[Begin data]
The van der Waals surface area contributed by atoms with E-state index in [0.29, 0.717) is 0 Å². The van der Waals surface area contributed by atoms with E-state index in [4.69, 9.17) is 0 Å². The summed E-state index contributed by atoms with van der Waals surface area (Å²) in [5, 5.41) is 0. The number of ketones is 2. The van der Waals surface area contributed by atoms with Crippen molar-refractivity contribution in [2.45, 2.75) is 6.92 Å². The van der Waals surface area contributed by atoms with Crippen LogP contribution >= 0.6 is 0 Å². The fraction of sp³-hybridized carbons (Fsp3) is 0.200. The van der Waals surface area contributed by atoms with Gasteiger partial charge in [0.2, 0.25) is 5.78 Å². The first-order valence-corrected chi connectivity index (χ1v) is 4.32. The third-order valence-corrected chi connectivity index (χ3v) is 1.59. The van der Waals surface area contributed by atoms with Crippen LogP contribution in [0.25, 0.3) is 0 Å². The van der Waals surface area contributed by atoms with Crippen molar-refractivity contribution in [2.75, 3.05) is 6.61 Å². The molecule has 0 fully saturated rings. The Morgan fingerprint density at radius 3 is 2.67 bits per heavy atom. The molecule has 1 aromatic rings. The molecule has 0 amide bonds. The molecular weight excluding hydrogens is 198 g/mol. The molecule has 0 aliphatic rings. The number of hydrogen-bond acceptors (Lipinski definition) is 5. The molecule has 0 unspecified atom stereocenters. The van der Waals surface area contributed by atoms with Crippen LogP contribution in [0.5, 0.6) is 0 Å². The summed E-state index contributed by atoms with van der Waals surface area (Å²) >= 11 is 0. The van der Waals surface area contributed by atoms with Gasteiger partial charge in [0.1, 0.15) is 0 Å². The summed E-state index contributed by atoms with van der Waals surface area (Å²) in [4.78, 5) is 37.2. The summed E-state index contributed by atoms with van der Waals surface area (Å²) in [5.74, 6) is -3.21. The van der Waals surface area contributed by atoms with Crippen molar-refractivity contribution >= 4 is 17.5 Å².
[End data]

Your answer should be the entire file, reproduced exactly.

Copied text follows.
The van der Waals surface area contributed by atoms with E-state index in [0.29, 0.717) is 0 Å². The van der Waals surface area contributed by atoms with E-state index in [4.69, 9.17) is 0 Å². The summed E-state index contributed by atoms with van der Waals surface area (Å²) in [5, 5.41) is 0. The number of ketones is 2. The van der Waals surface area contributed by atoms with Crippen molar-refractivity contribution in [2.45, 2.75) is 6.92 Å². The van der Waals surface area contributed by atoms with Crippen LogP contribution >= 0.6 is 0 Å². The fraction of sp³-hybridized carbons (Fsp3) is 0.200. The van der Waals surface area contributed by atoms with Gasteiger partial charge in [0.2, 0.25) is 5.78 Å². The first-order valence-corrected chi connectivity index (χ1v) is 4.32. The third-order valence-corrected chi connectivity index (χ3v) is 1.59. The van der Waals surface area contributed by atoms with Crippen LogP contribution in [0.25, 0.3) is 0 Å². The van der Waals surface area contributed by atoms with Crippen molar-refractivity contribution in [2.75, 3.05) is 6.61 Å². The molecule has 0 fully saturated rings. The Morgan fingerprint density at radius 3 is 2.67 bits per heavy atom. The molecule has 1 aromatic rings. The molecule has 0 amide bonds. The molecular weight excluding hydrogens is 198 g/mol. The molecule has 0 aliphatic rings. The number of hydrogen-bond acceptors (Lipinski definition) is 5. The molecule has 0 unspecified atom stereocenters. The van der Waals surface area contributed by atoms with Crippen LogP contribution in [0.5, 0.6) is 0 Å². The summed E-state index contributed by atoms with van der Waals surface area (Å²) >= 11 is 0. The van der Waals surface area contributed by atoms with Gasteiger partial charge in [0.1, 0.15) is 0 Å². The summed E-state index contributed by atoms with van der Waals surface area (Å²) in [4.78, 5) is 37.2. The summed E-state index contributed by atoms with van der Waals surface area (Å²) in [5.74, 6) is -3.21. The van der Waals surface area contributed by atoms with Crippen molar-refractivity contribution >= 4 is 17.5 Å².